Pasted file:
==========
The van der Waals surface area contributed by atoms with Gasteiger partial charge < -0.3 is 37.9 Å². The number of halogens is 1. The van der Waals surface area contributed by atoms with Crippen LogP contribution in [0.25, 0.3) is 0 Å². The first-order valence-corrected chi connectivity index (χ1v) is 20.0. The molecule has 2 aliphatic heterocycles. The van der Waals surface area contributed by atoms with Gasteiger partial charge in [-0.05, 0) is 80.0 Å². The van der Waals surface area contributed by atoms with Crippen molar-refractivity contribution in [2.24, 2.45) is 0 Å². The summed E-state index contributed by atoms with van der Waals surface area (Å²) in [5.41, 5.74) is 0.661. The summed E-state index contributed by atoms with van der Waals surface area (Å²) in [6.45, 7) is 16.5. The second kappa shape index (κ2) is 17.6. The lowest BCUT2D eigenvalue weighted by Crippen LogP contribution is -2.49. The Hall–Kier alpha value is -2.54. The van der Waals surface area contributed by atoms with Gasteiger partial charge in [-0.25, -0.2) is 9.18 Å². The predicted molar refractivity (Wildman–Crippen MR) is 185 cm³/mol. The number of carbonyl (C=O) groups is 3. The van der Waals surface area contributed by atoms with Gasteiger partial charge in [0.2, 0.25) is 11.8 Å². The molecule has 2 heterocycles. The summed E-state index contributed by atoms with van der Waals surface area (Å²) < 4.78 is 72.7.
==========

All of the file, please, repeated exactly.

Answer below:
The van der Waals surface area contributed by atoms with Gasteiger partial charge < -0.3 is 37.9 Å². The number of halogens is 1. The van der Waals surface area contributed by atoms with Crippen LogP contribution in [0.25, 0.3) is 0 Å². The first-order valence-corrected chi connectivity index (χ1v) is 20.0. The molecule has 2 aliphatic heterocycles. The van der Waals surface area contributed by atoms with Gasteiger partial charge in [-0.05, 0) is 80.0 Å². The van der Waals surface area contributed by atoms with Crippen molar-refractivity contribution in [2.24, 2.45) is 0 Å². The summed E-state index contributed by atoms with van der Waals surface area (Å²) in [5.41, 5.74) is 0.661. The summed E-state index contributed by atoms with van der Waals surface area (Å²) in [6.45, 7) is 16.5. The second kappa shape index (κ2) is 17.6. The lowest BCUT2D eigenvalue weighted by Crippen LogP contribution is -2.49. The Hall–Kier alpha value is -2.54. The van der Waals surface area contributed by atoms with Gasteiger partial charge in [-0.25, -0.2) is 9.18 Å². The predicted molar refractivity (Wildman–Crippen MR) is 185 cm³/mol. The number of carbonyl (C=O) groups is 3. The van der Waals surface area contributed by atoms with Gasteiger partial charge in [0.2, 0.25) is 11.8 Å². The molecule has 2 heterocycles. The summed E-state index contributed by atoms with van der Waals surface area (Å²) < 4.78 is 72.7.